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Microphysical and Macrophysical Responses of Marine Stratocumulus Polluted by Underlying Ships

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May 1, 2012
Matt Christensen
Hosted by Graeme Stephens (advisor), Sue van den Heever, Chris Kummerow, Steven Reising (Electrical and Computer Engineering)

Abstract

Ship tracks serve as a distinct manifestation of the radiative response due to the interaction of aerosols and clouds. Exhaust plumes from underlying ships strongly influence cloud microphysics (effective radius) and, to a largely undetermined extent, cloud macrophysics (e.g., liquid water path, cloud coverage, cloud depth, precipitation, and longevity). Because cloud macrophysics strongly influences the albedo of clouds, the factors that control these properties were examined using multiple sensors from the A-train constellation of satellites. The locations of over one thousand ship tracks were meticulously logged by hand using the Moderate Resolution Imaging Spectroradiometer (MODIS) imagery. While a decrease in droplet size was commonly observed in ship tracks, cloud macrophysical properties rarely remained the same between the polluted and nearby unpolluted clouds. Ship plumes ingested into a broken field of open cell stratocumulus often resulted in significantly deeper and brighter clouds with higher liquid water amounts and rain rates. The opposite was generally true when the plumes interacted with an overcast deck of closed cell stratus. One implication for these differences is that the local aerosol indirect radiative forcing was more than five times larger when the clouds resembled an open cellular structure (-59 W m-2) compared to when the cloud field was composed of closed cells (-12 W m-2).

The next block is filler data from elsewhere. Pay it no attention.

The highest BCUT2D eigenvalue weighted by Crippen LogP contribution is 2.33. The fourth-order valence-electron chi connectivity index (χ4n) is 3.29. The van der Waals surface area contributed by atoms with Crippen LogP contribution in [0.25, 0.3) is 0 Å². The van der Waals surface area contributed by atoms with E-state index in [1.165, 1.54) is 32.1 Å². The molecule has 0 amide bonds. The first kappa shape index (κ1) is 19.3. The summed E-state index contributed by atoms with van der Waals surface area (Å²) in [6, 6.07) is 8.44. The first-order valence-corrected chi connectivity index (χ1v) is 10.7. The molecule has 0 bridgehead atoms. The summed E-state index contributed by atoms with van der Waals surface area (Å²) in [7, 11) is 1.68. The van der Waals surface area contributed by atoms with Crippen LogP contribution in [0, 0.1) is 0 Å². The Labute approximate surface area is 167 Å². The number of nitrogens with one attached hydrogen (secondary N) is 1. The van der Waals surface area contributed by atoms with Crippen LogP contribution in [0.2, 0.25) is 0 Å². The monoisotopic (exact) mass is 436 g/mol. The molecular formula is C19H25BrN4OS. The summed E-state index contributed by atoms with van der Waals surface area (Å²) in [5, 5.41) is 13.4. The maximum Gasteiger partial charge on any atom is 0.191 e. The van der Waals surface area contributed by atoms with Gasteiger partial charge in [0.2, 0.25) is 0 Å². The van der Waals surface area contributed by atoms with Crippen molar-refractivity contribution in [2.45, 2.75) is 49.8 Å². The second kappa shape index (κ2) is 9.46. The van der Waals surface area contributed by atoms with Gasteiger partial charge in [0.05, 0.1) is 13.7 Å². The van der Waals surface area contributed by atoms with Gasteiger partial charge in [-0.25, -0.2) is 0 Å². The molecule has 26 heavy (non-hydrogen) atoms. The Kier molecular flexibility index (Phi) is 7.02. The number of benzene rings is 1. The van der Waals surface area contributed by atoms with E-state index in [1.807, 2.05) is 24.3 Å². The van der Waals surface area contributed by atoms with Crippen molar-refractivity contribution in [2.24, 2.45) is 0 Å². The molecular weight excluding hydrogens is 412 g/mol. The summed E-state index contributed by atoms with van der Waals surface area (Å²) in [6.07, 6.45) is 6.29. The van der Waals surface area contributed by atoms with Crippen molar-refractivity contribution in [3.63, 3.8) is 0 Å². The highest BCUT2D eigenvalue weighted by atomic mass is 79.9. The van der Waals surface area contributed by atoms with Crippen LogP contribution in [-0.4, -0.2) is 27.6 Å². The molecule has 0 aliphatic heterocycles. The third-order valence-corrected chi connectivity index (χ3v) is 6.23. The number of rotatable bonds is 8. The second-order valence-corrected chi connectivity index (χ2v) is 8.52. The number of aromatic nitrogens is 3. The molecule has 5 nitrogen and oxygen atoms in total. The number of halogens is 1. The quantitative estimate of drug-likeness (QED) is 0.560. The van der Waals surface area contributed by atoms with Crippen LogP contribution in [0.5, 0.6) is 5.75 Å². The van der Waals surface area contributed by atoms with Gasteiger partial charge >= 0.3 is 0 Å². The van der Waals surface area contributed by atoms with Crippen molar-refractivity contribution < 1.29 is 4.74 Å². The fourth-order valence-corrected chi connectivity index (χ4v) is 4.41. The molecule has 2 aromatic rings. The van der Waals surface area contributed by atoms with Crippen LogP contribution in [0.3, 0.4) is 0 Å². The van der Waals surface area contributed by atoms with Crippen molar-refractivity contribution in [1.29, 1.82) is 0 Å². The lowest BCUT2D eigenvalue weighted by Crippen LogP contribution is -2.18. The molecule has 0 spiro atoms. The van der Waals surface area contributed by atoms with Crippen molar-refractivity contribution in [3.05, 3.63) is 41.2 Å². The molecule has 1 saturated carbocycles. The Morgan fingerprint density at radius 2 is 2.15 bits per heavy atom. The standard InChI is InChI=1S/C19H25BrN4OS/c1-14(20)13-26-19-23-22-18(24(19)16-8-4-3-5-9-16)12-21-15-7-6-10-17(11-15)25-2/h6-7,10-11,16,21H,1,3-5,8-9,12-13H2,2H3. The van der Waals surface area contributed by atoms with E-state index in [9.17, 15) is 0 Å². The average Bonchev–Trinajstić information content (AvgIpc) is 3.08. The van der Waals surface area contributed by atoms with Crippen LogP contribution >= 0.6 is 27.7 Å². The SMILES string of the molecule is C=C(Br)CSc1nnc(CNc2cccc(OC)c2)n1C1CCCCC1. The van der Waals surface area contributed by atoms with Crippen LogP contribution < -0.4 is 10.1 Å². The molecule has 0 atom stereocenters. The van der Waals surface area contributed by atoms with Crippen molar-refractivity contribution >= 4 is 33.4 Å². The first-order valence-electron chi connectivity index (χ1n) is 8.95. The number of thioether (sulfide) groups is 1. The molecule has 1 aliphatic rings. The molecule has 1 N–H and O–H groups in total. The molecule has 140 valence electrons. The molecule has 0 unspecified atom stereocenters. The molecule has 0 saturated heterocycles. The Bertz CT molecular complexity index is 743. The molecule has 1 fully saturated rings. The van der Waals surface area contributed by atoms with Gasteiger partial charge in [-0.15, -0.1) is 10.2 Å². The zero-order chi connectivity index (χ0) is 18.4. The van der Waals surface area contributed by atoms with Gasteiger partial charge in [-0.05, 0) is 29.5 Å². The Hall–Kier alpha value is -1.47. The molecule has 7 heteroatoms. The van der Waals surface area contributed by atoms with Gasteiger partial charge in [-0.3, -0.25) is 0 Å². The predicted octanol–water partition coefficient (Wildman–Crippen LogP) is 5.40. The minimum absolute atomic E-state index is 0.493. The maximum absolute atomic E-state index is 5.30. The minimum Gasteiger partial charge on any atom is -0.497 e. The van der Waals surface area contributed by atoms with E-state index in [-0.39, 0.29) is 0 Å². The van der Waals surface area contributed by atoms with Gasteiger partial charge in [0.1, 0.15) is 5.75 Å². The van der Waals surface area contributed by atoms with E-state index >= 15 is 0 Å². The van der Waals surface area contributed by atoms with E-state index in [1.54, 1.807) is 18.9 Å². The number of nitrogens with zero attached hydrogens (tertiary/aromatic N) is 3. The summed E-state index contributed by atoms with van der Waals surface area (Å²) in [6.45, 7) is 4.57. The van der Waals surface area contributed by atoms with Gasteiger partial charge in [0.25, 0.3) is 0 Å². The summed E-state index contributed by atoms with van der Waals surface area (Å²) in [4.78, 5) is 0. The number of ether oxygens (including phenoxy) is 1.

In the final part, the focus shifted to the climate scale to examine the impact of shipping on the Earth’s radiation budget. Two studies were employed, in the first; changes to the radiative properties of low-clouds were examined in response to the substantial decreases in ship traffic that resulted from the recent world economic recession in 2008. Differences in the cloud properties between 2007 and 2009 did not manifest as a clear response in the climate system and was probably masked either due to competing aerosol cloud feedbacks or by interannual climate variability. In the second study, a method was developed to estimate the radiative forcing from shipping by convolving lanes of densely populated ships onto the global distributions of closed and open cell stratocumulus clouds. Closed cells were observed more than twice as often as open cells. Despite the smaller abundance of open cells, a significant portion of the radiative forcing from shipping was claimed by this regime due to the highly susceptible nature of these clouds to changes in aerosol concentration. On the whole, the global radiative forcing from ship tracks was small (approximately -0.45 mW m-2) compared to the radiative forcing associated with the atmospheric buildup of anthropogenic CO2.